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Each team tries to
score points by grounding a ball on the other team's court under organized rules.
The sport originated in the United States, and is now just achieving the type of popularity in the U.S. that it has received on a global basis, where it ranks behind only soccer among participation sports. Today there are more than 800 million players worldwide who play Volleyball at least once a week. In 1895, William G. Morgan, an instructor at the Young Men's Christian Association (YMCA) in Holyoke, Mass., decided to blend elements of basketball, baseball, tennis, and handball to create a game for his classes of businessmen which would demand less physical contact than basketball. He created the game of Volleyball (at that time called mintonette). Morgan borrowed the net from tennis, and raised it 6 feet 6 inches above the floor, just above the average man's head. During a demonstration game, someone remarked to Morgan that the players seemed to be volleying the ball back and forth over the net, and perhaps "volleyball" would be a more descriptive name for the sport. On July 7, 1896 at Springfield College the first game of "volleyball" was played. In 1916, in the Philippines, an offensive style of passing the ball in a high trajectory to be struck by another player (the set and spike) were introduced. In 1917, the game was changed from 21 to 15 points. In 1920, three hits per side and back row attack rules were instituted. In 1930, the first two-man beach game was played. In 1934, the approval and recognition of national volleyball referees. In 1947, the Federation Internationale De Volley-Ball (FIVB) was founded. In 1948, the first two-man beach tournament was held. In 1949, the initial World Championships were held in Prague, Czechoslovakia. In 1964, Volleyball was introduced to the Olympic Games in Tokyo. In 1974, the World Championships in Mexico were telecast in Japan. In 1987, the FIVB added a Beach Volleyball World Championship Series. In 1990, the World League was created. In 1995, the sport of Volleyball was 100 years old! In 1996, 2-person beach volleyball was added to the Olympics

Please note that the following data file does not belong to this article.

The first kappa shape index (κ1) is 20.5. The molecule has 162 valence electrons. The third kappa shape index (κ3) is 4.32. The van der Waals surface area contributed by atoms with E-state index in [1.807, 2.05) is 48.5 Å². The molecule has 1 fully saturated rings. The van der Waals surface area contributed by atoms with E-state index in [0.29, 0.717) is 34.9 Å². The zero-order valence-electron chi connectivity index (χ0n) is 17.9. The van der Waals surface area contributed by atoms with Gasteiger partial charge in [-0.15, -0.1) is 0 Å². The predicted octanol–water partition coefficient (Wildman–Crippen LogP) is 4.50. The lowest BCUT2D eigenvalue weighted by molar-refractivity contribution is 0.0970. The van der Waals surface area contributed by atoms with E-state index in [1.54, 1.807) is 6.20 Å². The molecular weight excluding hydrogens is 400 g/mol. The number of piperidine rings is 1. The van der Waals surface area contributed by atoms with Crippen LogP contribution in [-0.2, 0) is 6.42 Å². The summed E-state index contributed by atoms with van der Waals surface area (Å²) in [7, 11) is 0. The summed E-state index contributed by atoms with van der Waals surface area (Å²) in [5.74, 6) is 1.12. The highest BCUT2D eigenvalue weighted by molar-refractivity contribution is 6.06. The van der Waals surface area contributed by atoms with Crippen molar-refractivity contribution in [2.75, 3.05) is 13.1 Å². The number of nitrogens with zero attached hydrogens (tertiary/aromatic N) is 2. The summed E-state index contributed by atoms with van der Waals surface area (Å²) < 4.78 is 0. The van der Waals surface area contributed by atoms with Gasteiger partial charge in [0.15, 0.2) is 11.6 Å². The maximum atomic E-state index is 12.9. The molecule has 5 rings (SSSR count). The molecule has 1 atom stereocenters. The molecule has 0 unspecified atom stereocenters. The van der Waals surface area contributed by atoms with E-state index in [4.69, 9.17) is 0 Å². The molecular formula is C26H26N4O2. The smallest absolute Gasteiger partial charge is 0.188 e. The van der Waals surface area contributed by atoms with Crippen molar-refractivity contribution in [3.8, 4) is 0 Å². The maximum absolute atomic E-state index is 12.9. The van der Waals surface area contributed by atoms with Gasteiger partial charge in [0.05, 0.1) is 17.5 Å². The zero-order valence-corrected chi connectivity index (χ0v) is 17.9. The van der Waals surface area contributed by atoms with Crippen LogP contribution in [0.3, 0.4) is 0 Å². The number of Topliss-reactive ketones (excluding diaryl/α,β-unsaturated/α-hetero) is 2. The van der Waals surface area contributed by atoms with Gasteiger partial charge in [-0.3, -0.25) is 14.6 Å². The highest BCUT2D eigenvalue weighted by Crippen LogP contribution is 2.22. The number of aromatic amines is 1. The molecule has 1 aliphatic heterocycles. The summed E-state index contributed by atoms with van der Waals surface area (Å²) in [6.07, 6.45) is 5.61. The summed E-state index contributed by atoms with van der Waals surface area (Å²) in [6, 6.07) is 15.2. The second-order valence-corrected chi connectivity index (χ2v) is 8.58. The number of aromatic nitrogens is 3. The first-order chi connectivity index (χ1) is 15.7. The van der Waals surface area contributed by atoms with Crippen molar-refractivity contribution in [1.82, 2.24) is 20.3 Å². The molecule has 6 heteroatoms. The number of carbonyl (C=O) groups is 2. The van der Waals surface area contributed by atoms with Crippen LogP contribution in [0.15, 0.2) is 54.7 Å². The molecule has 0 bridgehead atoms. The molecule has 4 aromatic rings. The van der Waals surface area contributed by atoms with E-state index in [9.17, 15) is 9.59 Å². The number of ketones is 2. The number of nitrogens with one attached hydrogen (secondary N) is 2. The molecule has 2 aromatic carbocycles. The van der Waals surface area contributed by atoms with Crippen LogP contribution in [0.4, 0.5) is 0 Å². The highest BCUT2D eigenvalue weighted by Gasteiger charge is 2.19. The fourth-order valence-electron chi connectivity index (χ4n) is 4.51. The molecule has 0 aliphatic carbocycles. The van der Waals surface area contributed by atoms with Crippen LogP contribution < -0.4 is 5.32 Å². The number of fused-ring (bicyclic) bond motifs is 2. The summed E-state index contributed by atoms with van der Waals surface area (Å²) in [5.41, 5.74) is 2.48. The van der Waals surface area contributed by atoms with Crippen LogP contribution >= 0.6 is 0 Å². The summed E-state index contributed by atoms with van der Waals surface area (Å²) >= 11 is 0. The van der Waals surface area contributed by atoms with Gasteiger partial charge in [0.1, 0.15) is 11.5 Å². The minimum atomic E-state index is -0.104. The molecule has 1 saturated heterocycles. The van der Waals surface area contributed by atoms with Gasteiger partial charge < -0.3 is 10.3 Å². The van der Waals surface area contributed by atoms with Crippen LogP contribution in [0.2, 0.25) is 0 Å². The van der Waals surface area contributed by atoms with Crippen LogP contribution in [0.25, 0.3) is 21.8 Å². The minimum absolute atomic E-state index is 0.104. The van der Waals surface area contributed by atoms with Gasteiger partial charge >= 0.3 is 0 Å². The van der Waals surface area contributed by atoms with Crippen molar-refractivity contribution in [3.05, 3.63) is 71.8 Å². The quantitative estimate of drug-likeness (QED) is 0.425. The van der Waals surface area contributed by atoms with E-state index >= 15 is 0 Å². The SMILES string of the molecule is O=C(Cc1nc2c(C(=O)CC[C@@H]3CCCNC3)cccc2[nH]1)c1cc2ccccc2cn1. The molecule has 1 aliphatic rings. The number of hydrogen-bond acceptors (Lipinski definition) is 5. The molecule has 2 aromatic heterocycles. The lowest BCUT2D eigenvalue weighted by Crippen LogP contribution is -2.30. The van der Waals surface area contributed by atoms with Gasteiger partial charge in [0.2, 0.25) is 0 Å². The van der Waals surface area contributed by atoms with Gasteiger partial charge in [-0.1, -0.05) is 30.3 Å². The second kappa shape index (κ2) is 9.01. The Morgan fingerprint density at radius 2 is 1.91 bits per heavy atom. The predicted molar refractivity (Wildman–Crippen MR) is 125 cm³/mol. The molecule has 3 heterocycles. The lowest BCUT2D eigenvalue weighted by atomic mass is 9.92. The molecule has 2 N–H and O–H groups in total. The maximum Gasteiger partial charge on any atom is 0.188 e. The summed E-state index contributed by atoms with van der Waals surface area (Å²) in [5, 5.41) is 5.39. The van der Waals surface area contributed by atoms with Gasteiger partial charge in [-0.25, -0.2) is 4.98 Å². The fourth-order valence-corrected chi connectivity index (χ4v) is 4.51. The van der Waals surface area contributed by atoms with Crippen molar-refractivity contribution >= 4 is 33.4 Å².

THE SERVE Server must serve from behind the restraining line ( end line ) until after contact. Ball may be served underhand or overhand. Ball must be clearly visible to opponents before serve. Served ball may graze the net and drop to the other side for point. First game serve is determined by a volley, each subsequent game shall be served by the previous game loser. Serve must be returned by a bump only. no setting or attacking a serve.
SCORING Rally scoring will be used. There will be a point scored on every score of the ball. Offense will score on a defense miss or out of bounds hit. Defense will score on an offensive miss, out of bounds hit, or serve into the net. Game will be played to 25 pts. Must win by 2 points.
ROTATION Team will rotate each time they win the serve. Players shall rotate in a clockwise manner. There shall be 4-6 players on each side.
GAMEPLAY ( VOLLEY ) Maximum of three hits per side. Player may not hit the ball twice in succession ( A block is not considered a hit ). Ball may be played off the net during a volley and on serve. A ball touching a boundary line is good. A legal hit is contact with the ball by a player body above and including the waist which does not allow the ball to visibly come to a rest. If two or more players contact the ball simultaneously, it is considered one play and the players involved may not participate in the next play. A player must not block or attack a serve. Switching positions will be allowed only between front line players. ( After the serve only ). BASIC VIOLATIONS
Stepping on or over the line on a serve. Failure to serve the ball over the net successfully. Hitting the ball illegally ( Carrying, Palming, Throwing, etc. ). Touches of the net with any part of the body while the ball is in play. If the ball is driven into the net with such force that it causes the net to contact an opposing player, no foul will be called, and the ball shall continue to be in play.